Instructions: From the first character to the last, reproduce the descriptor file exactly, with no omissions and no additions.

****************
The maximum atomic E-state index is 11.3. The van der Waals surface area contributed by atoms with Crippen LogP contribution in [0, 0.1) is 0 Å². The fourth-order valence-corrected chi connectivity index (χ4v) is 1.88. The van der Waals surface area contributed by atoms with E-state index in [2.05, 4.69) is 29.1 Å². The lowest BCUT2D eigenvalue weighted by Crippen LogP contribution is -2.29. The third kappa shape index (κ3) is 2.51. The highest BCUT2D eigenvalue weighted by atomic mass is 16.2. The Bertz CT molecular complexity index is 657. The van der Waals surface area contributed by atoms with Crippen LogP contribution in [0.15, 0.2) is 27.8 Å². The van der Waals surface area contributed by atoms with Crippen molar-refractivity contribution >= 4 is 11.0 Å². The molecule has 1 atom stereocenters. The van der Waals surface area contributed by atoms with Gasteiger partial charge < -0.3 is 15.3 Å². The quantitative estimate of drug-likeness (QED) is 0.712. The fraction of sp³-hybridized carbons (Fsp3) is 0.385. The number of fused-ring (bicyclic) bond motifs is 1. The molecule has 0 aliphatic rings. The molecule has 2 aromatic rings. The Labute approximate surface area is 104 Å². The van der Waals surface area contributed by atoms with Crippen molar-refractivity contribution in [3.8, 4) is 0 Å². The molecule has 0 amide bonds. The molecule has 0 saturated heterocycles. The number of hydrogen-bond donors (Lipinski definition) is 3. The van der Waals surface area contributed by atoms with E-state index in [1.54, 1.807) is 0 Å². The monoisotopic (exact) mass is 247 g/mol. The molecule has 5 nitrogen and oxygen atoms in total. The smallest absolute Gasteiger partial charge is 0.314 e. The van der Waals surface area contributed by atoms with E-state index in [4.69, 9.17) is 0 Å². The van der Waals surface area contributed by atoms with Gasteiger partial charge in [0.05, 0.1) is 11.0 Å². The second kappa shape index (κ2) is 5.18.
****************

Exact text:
The maximum atomic E-state index is 11.3. The van der Waals surface area contributed by atoms with Crippen LogP contribution in [0, 0.1) is 0 Å². The fourth-order valence-corrected chi connectivity index (χ4v) is 1.88. The van der Waals surface area contributed by atoms with E-state index in [2.05, 4.69) is 29.1 Å². The lowest BCUT2D eigenvalue weighted by Crippen LogP contribution is -2.29. The third kappa shape index (κ3) is 2.51. The highest BCUT2D eigenvalue weighted by atomic mass is 16.2. The Bertz CT molecular complexity index is 657. The van der Waals surface area contributed by atoms with Crippen LogP contribution in [0.15, 0.2) is 27.8 Å². The van der Waals surface area contributed by atoms with Crippen molar-refractivity contribution >= 4 is 11.0 Å². The molecule has 1 atom stereocenters. The van der Waals surface area contributed by atoms with Gasteiger partial charge < -0.3 is 15.3 Å². The quantitative estimate of drug-likeness (QED) is 0.712. The fraction of sp³-hybridized carbons (Fsp3) is 0.385. The number of fused-ring (bicyclic) bond motifs is 1. The molecule has 0 aliphatic rings. The molecule has 2 aromatic rings. The Labute approximate surface area is 104 Å². The van der Waals surface area contributed by atoms with Crippen molar-refractivity contribution in [3.8, 4) is 0 Å². The molecule has 0 amide bonds. The molecule has 0 saturated heterocycles. The number of hydrogen-bond donors (Lipinski definition) is 3. The van der Waals surface area contributed by atoms with E-state index in [1.54, 1.807) is 0 Å². The monoisotopic (exact) mass is 247 g/mol. The molecule has 5 nitrogen and oxygen atoms in total. The smallest absolute Gasteiger partial charge is 0.314 e. The van der Waals surface area contributed by atoms with E-state index in [4.69, 9.17) is 0 Å². The van der Waals surface area contributed by atoms with Gasteiger partial charge in [0.05, 0.1) is 11.0 Å². The second kappa shape index (κ2) is 5.18.